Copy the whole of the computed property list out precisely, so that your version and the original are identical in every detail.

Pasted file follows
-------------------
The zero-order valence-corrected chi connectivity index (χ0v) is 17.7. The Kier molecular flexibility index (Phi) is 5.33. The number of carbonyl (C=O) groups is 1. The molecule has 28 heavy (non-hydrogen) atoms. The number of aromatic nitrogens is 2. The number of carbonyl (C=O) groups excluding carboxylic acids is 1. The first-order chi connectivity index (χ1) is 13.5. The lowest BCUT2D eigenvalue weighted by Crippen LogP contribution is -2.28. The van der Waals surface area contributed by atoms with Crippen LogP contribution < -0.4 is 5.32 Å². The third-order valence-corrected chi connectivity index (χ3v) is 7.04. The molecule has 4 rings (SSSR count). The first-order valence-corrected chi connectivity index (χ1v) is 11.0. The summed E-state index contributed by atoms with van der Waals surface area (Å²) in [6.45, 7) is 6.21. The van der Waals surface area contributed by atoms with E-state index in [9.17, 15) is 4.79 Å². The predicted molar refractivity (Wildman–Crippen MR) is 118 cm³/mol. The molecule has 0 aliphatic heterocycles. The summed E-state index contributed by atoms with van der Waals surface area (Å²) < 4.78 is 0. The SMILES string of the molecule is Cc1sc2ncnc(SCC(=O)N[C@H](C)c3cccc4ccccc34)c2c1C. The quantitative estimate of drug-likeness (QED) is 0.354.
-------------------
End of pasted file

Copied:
The zero-order valence-corrected chi connectivity index (χ0v) is 17.7. The Kier molecular flexibility index (Phi) is 5.33. The number of carbonyl (C=O) groups is 1. The molecule has 28 heavy (non-hydrogen) atoms. The number of aromatic nitrogens is 2. The number of carbonyl (C=O) groups excluding carboxylic acids is 1. The first-order chi connectivity index (χ1) is 13.5. The lowest BCUT2D eigenvalue weighted by Crippen LogP contribution is -2.28. The van der Waals surface area contributed by atoms with Crippen LogP contribution < -0.4 is 5.32 Å². The third-order valence-corrected chi connectivity index (χ3v) is 7.04. The molecule has 4 rings (SSSR count). The first-order valence-corrected chi connectivity index (χ1v) is 11.0. The summed E-state index contributed by atoms with van der Waals surface area (Å²) in [6.45, 7) is 6.21. The van der Waals surface area contributed by atoms with E-state index in [9.17, 15) is 4.79 Å². The predicted molar refractivity (Wildman–Crippen MR) is 118 cm³/mol. The molecule has 0 aliphatic heterocycles. The summed E-state index contributed by atoms with van der Waals surface area (Å²) < 4.78 is 0. The SMILES string of the molecule is Cc1sc2ncnc(SCC(=O)N[C@H](C)c3cccc4ccccc34)c2c1C. The quantitative estimate of drug-likeness (QED) is 0.354.